TAU in plasma and in lymphocytes was determined by high performance liquid chromatography (HPLC) with fluorescent detection employing a modified method (16). The HPLC system consisted of a Waters 2690 Separation System and a Shimadzu RF-551 fluorescent detector. A Sulpeco LC-18 column 4.6 X 100 mm, 5 µm was employed for amino acid separation. Platelet poor plasma, 300 µl, was acidified with 50 µl of 20% sulfosalicylic acid. Centrifugation was carried out at 17,000 rpm for 20 min, at 4°C, and supernatant was kept at 80°C until chromatographic analysis. Immediately before injection, 50 µl of the supernatants plus 150 µl of potassium borate buffer pH 10.4 and 200 µl of the mixture: 25 mg o-phtaldehyde, 500 µl methanol, 25 µl β-mercaptoethanol (1 g/ml), and 4.5 ml 0.4 M potassium borate buffer pH 10.4 was used for derivatization. Then, 15 µl of the derivatized preparation were injected into the chromatographic system. The levels of amino acids were calculated from the area under the curve of samples and external standards with program Millenium, and expressed as nmol/ml.
Data are expressed as the arithmetic mean ± standard error of the mean (SEM). Differences were statistically analyzed using the Student's t-test. Statistical significance was considered if P < 0.05. Data management and statistical analysis were conducted employing the program Microsoft Office Excel 2007.
Figure Figure1A1A shows that lymphoproliferation of control rats significantly decreased in the presence of 3 mM TAU and reached basal levels at 6 mM TAU. While in Con A- activated lymphocytes, there is also a significant decrease a 3 mM, but it remains low in the following concentrations. In restrained rats (Figure (Figure1B)1B) there were no statistical changes in activated lymphocytes, and resting showed a significant increase at 3 and 6 mM, but returned to basal values at greater concentrations. The Figure Figure22 shows that to values above 6 mM β-Ala the lymphoproliferation significantly increased In Con A- activated lymphocytes, there was a significant decrease between 1,5 and 6 mM and reached basal levels unactivated. However, at higher concentrations when the values of lymphoproliferation were again statistically similar to basal of Con A, we observed that the effect decreased to a lesser extent in Con A-activated lymphocytes (Figure (Figure22).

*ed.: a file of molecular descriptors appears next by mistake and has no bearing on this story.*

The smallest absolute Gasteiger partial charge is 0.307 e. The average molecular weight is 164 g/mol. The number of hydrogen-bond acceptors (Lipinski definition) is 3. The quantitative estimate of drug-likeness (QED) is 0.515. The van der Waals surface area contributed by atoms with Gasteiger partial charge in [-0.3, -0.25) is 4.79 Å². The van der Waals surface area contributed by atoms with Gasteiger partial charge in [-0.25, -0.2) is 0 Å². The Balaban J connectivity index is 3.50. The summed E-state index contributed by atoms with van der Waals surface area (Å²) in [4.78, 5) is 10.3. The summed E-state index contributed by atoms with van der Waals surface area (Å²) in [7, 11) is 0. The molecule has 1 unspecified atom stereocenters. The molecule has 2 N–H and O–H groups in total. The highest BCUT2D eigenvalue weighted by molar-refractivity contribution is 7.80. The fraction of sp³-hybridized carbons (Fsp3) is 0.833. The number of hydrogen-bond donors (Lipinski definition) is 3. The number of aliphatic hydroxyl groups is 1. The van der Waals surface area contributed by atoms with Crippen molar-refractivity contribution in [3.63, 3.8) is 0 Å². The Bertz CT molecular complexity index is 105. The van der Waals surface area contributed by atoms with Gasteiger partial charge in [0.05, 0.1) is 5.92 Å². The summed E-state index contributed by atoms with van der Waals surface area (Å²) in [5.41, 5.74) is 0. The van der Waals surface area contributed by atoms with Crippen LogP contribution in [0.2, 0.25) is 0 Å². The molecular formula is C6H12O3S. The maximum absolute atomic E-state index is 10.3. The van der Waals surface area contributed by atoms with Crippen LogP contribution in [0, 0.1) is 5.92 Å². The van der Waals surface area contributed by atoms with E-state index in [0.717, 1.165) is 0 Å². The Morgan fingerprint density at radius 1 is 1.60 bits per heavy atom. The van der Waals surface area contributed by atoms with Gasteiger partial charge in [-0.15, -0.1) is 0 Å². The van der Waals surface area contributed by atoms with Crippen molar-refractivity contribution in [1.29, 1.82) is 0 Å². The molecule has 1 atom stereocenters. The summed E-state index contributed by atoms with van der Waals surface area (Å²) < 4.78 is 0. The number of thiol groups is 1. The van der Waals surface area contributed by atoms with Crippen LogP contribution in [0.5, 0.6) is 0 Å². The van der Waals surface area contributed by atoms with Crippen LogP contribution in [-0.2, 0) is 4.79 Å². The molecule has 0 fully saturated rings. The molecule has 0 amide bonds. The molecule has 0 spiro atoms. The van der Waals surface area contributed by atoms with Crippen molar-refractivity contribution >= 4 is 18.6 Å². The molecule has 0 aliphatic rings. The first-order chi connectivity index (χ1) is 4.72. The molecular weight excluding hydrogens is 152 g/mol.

Protein kinase C (PKC) isoforms plays an important role in lymphoproliferation. PKC-θ, is a crucial regulator of T-cell activation and proliferation as well as of cytokine production [15-17]. Moreover, PKC-α is also involved in T-cell proliferation acting upstream of PKC-θ [18,19]. In addition, Tau has been shown to affect PKC isoforms, regulating their activity an expression in a concentration-dependent manner [20,21], and it is possible that the observed response in lymphoproliferation is due to the effect of Tau on PKC isoforms and/or inhibition of the nuclear translocation of NF-kappaB by inhibition of PKC-α expression . However, TAU also regulates the phosphorylation of TAUT, through PKC as an adaptive response to changes in TAU availability [22-24], so maybe TAUT plays an important role in the lymphoproliferation.
On the other hand, since previous studies show that inhibitors of PKC suppress mitogen induced T-cell proliferation , it is possible that Tau acts as an inhibitor of PKC at concentrations above 3 mM, and therefore the effect in lymphoproliferation is more prominent in Con A activated- lymphocytes.
Previous studies have demonstrated that physical restrain decreases peripheral blood lymphocyte and mitogen-induced proliferation in rats and produces changes in T cell functional capacity [26,10]. In the present study, decreased response of lymphoproliferation was not observed in restrained rats. In addition, no differences were present with variable TAU concentration which could indicate that immune modifications due to physical restrain might be regulated by TAU, possibly through its effect on PKC isoforms.